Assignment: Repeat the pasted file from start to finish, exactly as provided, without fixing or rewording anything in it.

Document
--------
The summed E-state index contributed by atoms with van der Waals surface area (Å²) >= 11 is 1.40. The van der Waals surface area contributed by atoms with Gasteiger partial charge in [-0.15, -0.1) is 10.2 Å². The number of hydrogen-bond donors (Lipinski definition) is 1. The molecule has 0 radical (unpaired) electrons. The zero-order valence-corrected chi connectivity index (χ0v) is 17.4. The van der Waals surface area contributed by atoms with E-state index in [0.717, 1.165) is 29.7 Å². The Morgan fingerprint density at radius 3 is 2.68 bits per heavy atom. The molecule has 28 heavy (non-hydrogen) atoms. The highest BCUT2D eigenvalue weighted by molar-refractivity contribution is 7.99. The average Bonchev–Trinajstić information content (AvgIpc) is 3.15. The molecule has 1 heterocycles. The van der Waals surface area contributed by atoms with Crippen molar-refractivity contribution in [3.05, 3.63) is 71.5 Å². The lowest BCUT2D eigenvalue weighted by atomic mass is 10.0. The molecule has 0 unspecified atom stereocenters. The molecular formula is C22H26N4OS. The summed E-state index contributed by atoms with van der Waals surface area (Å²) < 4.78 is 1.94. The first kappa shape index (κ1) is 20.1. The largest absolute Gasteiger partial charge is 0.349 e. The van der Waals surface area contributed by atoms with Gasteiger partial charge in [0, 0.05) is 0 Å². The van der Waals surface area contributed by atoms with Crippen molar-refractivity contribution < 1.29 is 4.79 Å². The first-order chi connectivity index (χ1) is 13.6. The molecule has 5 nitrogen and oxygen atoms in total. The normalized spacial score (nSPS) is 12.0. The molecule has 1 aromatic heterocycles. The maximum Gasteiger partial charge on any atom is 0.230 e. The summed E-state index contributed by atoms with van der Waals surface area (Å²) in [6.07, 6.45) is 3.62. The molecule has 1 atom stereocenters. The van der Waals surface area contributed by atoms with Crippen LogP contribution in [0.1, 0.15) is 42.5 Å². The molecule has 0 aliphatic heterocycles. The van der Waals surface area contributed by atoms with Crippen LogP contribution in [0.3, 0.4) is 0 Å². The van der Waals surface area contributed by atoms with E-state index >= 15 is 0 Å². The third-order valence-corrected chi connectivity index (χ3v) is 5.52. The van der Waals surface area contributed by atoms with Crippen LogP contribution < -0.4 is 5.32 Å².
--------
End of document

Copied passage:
The summed E-state index contributed by atoms with van der Waals surface area (Å²) >= 11 is 1.40. The van der Waals surface area contributed by atoms with Gasteiger partial charge in [-0.15, -0.1) is 10.2 Å². The number of hydrogen-bond donors (Lipinski definition) is 1. The molecule has 0 radical (unpaired) electrons. The zero-order valence-corrected chi connectivity index (χ0v) is 17.4. The van der Waals surface area contributed by atoms with E-state index in [0.717, 1.165) is 29.7 Å². The Morgan fingerprint density at radius 3 is 2.68 bits per heavy atom. The molecule has 28 heavy (non-hydrogen) atoms. The highest BCUT2D eigenvalue weighted by molar-refractivity contribution is 7.99. The average Bonchev–Trinajstić information content (AvgIpc) is 3.15. The molecule has 1 heterocycles. The van der Waals surface area contributed by atoms with Crippen molar-refractivity contribution in [3.05, 3.63) is 71.5 Å². The lowest BCUT2D eigenvalue weighted by atomic mass is 10.0. The molecule has 0 unspecified atom stereocenters. The molecular formula is C22H26N4OS. The summed E-state index contributed by atoms with van der Waals surface area (Å²) < 4.78 is 1.94. The first kappa shape index (κ1) is 20.1. The largest absolute Gasteiger partial charge is 0.349 e. The van der Waals surface area contributed by atoms with Gasteiger partial charge in [0, 0.05) is 0 Å². The van der Waals surface area contributed by atoms with Crippen molar-refractivity contribution < 1.29 is 4.79 Å². The first-order chi connectivity index (χ1) is 13.6. The molecule has 5 nitrogen and oxygen atoms in total. The normalized spacial score (nSPS) is 12.0. The molecule has 1 aromatic heterocycles. The maximum Gasteiger partial charge on any atom is 0.230 e. The summed E-state index contributed by atoms with van der Waals surface area (Å²) in [6.07, 6.45) is 3.62. The molecule has 1 atom stereocenters. The van der Waals surface area contributed by atoms with Crippen LogP contribution in [0.1, 0.15) is 42.5 Å². The molecule has 0 aliphatic heterocycles. The van der Waals surface area contributed by atoms with Crippen LogP contribution in [0.3, 0.4) is 0 Å². The van der Waals surface area contributed by atoms with E-state index >= 15 is 0 Å². The third-order valence-corrected chi connectivity index (χ3v) is 5.52. The van der Waals surface area contributed by atoms with Crippen LogP contribution < -0.4 is 5.32 Å².